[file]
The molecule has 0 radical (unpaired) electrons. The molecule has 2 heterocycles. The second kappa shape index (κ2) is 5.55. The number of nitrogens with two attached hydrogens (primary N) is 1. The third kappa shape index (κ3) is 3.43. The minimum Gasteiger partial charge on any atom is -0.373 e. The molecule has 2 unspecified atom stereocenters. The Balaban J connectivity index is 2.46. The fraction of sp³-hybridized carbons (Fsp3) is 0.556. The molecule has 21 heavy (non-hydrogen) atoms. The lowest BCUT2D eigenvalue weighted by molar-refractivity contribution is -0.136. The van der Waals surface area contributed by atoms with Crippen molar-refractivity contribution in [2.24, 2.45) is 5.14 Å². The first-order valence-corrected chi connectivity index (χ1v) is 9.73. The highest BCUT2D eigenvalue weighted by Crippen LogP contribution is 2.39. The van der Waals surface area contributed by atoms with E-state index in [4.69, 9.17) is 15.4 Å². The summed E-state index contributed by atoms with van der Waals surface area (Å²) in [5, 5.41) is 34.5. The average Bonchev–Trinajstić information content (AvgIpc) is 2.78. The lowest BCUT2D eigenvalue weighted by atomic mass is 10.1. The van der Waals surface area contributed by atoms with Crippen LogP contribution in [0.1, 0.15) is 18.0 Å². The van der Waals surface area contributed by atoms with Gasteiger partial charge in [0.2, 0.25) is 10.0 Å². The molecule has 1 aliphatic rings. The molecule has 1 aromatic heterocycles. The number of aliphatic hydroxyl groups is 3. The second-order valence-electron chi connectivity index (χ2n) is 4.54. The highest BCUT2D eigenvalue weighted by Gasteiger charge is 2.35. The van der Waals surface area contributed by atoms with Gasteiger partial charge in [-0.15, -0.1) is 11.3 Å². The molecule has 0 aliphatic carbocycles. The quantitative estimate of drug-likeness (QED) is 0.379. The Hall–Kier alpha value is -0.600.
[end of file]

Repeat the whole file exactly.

The molecule has 0 radical (unpaired) electrons. The molecule has 2 heterocycles. The second kappa shape index (κ2) is 5.55. The number of nitrogens with two attached hydrogens (primary N) is 1. The third kappa shape index (κ3) is 3.43. The minimum Gasteiger partial charge on any atom is -0.373 e. The molecule has 2 unspecified atom stereocenters. The Balaban J connectivity index is 2.46. The fraction of sp³-hybridized carbons (Fsp3) is 0.556. The molecule has 21 heavy (non-hydrogen) atoms. The lowest BCUT2D eigenvalue weighted by molar-refractivity contribution is -0.136. The van der Waals surface area contributed by atoms with Crippen molar-refractivity contribution in [2.24, 2.45) is 5.14 Å². The first-order valence-corrected chi connectivity index (χ1v) is 9.73. The highest BCUT2D eigenvalue weighted by Crippen LogP contribution is 2.39. The van der Waals surface area contributed by atoms with E-state index in [4.69, 9.17) is 15.4 Å². The summed E-state index contributed by atoms with van der Waals surface area (Å²) in [5, 5.41) is 34.5. The average Bonchev–Trinajstić information content (AvgIpc) is 2.78. The lowest BCUT2D eigenvalue weighted by atomic mass is 10.1. The van der Waals surface area contributed by atoms with Crippen LogP contribution in [0.1, 0.15) is 18.0 Å². The van der Waals surface area contributed by atoms with Gasteiger partial charge in [0.2, 0.25) is 10.0 Å². The molecule has 1 aliphatic rings. The molecule has 1 aromatic heterocycles. The number of aliphatic hydroxyl groups is 3. The second-order valence-electron chi connectivity index (χ2n) is 4.54. The highest BCUT2D eigenvalue weighted by Gasteiger charge is 2.35. The van der Waals surface area contributed by atoms with Gasteiger partial charge in [-0.15, -0.1) is 11.3 Å². The molecule has 0 aliphatic carbocycles. The quantitative estimate of drug-likeness (QED) is 0.379. The Hall–Kier alpha value is -0.600.